Recent Research Grants:
2019-2022: Temporal and regional trends in neuromuscular disease prevalence and incidence, and the health and healthcare of people with neuromuscular conditions in the UK between 2000-2018. Funding agency: Muscular Dystrophy UK. Principal Investigator: Carey I. Co-Investigators: Harris T, DeWilde S, Cook D, Nirmalananthan N. Start & end dates: Dec 2019- Aug 2022. Total award: £114K.
2017-2020: TARS trial: A multi-centred trial of physical activity assisted reduction of smoking. Funding agency: HTA Programme (NIHR). Principal Investigator: Taylor A. (Plymouth). Co-Investigators: Creanor S, Green C, Greaves, C, Ussher, M, Harris T, Aveyard, P. Start and end dates: May 2017-Sept 2020. Total award: £1.8M.
2018-2020: Yoga programme for type-2 diabetes prevention (YOGA-DP) among high risk people in India: intervention development and feasibility study. Funding agency: MRC NUHR DfID Welcome Trust Global Health Trials. (MR/R018278/1). Principal Investigator: Chattopadhyay K (Nottingham). Co-Investigators: Kinra S, Lewis S, Hamer M, Greenfield S, Harris T, Manjunath N, Tandon N, Prabhakaran D, Harper D. Start and end dates: May 2018-April 2020. Total Award: £127K.
2014-2019: NIHR General Practice In Practice Fellowship award:(Dr Shaleen Ahmad) (extended for 2 maternity leaves). Supervisor Harris T. Total award: £78k
2012-2017: PACE-UP trial: (Pedometer And Consultation Evaluation–UP). RCT of a pedometer-based walking intervention with and without practice nurse support in primary care patients aged 45-74 years. Funding agency: Health Technology Assessment Programme (NIHR). Principal Investigator: Harris T. Co-investigators: Cook DG, Kerry SM, Victor CR, Shah S, Iliffe S, Ekelund U, Whincup P, Ussher M, Fox-Rushby J. Start & end dates: Mar 2012-May 2017. Total award: £1.3M.(including additional £171k for 3 year follow-up awarded 2015).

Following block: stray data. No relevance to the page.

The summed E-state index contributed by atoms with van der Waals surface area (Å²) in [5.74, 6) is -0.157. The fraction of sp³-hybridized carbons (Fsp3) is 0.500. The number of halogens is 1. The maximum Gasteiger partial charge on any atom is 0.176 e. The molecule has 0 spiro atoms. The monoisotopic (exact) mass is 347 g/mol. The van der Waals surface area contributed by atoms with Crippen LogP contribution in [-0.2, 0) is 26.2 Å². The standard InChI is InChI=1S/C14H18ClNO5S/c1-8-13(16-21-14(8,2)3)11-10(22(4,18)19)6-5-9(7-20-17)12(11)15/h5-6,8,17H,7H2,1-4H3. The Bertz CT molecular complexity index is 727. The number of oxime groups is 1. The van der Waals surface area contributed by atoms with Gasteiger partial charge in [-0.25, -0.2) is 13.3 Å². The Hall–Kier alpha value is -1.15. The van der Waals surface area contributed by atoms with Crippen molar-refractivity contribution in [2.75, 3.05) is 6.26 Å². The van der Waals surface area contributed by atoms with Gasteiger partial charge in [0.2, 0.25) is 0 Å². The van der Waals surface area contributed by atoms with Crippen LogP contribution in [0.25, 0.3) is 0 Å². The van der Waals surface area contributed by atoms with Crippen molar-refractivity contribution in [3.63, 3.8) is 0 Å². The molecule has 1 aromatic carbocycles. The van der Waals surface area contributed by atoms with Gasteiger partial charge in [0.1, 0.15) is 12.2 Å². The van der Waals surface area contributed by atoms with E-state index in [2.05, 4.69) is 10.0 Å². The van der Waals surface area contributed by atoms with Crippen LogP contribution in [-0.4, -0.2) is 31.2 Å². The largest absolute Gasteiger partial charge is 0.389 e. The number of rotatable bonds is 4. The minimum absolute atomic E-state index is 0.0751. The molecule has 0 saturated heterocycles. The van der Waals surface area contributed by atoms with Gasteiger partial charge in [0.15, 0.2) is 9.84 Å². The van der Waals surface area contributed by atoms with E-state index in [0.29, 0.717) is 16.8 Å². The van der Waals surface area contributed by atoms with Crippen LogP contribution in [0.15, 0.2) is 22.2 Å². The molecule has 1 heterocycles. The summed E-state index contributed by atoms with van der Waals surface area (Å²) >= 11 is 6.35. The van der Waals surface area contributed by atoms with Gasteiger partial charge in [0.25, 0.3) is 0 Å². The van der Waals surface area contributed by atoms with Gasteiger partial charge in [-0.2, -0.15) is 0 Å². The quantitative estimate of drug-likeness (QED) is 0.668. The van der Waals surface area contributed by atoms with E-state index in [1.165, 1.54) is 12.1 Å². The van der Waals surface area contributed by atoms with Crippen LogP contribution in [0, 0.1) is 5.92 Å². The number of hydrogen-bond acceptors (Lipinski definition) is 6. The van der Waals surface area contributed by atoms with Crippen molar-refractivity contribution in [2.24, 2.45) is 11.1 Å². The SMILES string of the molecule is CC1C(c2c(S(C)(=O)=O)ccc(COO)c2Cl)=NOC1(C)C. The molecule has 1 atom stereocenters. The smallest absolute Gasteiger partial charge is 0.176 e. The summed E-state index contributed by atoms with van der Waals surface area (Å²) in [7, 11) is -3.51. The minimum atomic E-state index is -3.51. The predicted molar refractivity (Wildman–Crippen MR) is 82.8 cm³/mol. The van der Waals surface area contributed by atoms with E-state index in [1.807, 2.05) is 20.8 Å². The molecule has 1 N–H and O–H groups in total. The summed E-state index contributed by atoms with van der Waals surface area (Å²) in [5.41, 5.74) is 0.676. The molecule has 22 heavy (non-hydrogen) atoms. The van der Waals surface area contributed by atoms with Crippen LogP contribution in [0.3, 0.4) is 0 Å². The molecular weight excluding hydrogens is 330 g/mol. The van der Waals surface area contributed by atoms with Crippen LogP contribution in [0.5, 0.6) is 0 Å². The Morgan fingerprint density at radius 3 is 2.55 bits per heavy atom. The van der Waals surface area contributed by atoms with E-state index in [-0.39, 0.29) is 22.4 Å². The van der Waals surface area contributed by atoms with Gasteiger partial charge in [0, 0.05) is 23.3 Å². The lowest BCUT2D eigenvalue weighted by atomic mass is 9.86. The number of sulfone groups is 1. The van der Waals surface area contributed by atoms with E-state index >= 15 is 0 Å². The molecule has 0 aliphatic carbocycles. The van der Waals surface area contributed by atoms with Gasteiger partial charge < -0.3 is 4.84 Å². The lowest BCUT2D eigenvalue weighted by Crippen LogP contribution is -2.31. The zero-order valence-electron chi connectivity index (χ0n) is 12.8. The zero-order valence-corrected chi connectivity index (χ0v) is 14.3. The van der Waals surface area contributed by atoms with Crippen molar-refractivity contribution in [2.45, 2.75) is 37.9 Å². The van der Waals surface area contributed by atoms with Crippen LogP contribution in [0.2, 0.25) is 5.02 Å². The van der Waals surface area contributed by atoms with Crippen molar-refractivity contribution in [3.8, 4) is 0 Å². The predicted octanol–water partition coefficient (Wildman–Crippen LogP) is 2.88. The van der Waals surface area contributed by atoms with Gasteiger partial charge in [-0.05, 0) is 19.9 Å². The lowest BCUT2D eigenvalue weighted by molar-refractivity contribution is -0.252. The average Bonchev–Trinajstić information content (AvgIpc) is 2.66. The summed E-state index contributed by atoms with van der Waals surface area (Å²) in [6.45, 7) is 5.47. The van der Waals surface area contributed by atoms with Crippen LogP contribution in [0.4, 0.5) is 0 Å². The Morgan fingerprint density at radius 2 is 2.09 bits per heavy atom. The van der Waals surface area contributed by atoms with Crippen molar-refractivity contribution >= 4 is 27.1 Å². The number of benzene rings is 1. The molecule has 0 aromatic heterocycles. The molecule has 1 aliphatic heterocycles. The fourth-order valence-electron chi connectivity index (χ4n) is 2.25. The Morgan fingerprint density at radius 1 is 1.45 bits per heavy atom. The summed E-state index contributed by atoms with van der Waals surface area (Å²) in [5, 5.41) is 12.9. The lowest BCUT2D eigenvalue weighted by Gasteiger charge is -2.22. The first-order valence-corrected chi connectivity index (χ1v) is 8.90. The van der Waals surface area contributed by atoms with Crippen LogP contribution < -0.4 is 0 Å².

2011-2014: PACE-Lift: (Pedometer Accelerometer Consultation Evaluation-Lift). A randomised controlled trial of a complex intervention by primary care nurses to increase walking in patients aged 60-75 years. Funding agency: Research for Patient Benefit (NIHR). Principal Investigator: Harris T. Co-investigators: Cook DG, Kerry SM, Victor CR, Iliffe S, Ekelund U, Whincup PW, Woodcock A, Beighton C. Start & end dates: May 2011-Jan 2014. Award: £277K
2013-2016: An Evaluation of the Effectiveness of Annual Health Checks and Quality of Health Care for Adults with Learning Disability. Funding agency: Health Service Delivery Research (NIHR). Principal investigator: initially Shah S, now Carey I. (SGUL). Co-investigators Harris T, DeWilde S, Cook D. Start & end dates: Feb 2013-Oct 2016. Total award: £311k.
2011- 2013: Bereavement Study. The health and healthcare impact of bereavement in older people. Funding agency: Dunhill Medical Trust. PI: Shah S (SGUL), Co-investigators: Carey I, Harris T, DeWilde S, Victor C, Cook D. Start & end dates: Apr2011-Sep 2013. Award: £132K.
2009-2011: Care Home Study. An investigation of the quality of primary care for older care home residents using linkage within a primary care database. Funding agency: BUPA Foundation. PI: Shah S (SGUL). Co-Ix: Carey I, Harris T, DeWilde S, Hubbard R, Lewis S, Cook D. Feb 2009-April 2011. Award: £144K.
Professor Derek Cook, Dr Iain Carey, Dr Stephen DeWilde, Professor Peter Whincup, Professor Michael Ussher, Professor Julia Critchley, Dr Umar Chaudhry, Dr Charlotte Wahlich, Dr Niranjanan Nirmalananthan Professor Emma Baker.
Professor Caitlin Notley, (University of East Anglia)
Professor Matthew Magee, Rollins School of Public Health, Emory University, US
Professor Adrian Taylor (Plymouth University Peninsula Schools of Medicine and Dentistry, UK)
Professor Christina Victor (Brunel, UK)
Professor Steve Iliffe (University College London, UK)
Professor Ulf Ekelund (School of Sports Science, Oslo, Norway)
Professor Julia Fox-Rushby (King's College, UK)
Dr Tomas Vetrovsky, (Faculty of Physical Education and Sport, Charles University, Prague, Czech Republic)
Dr Lee David (10 Minute CBT, UK)
Dr Kaushik Chattopadhyay, (University of Nottingham)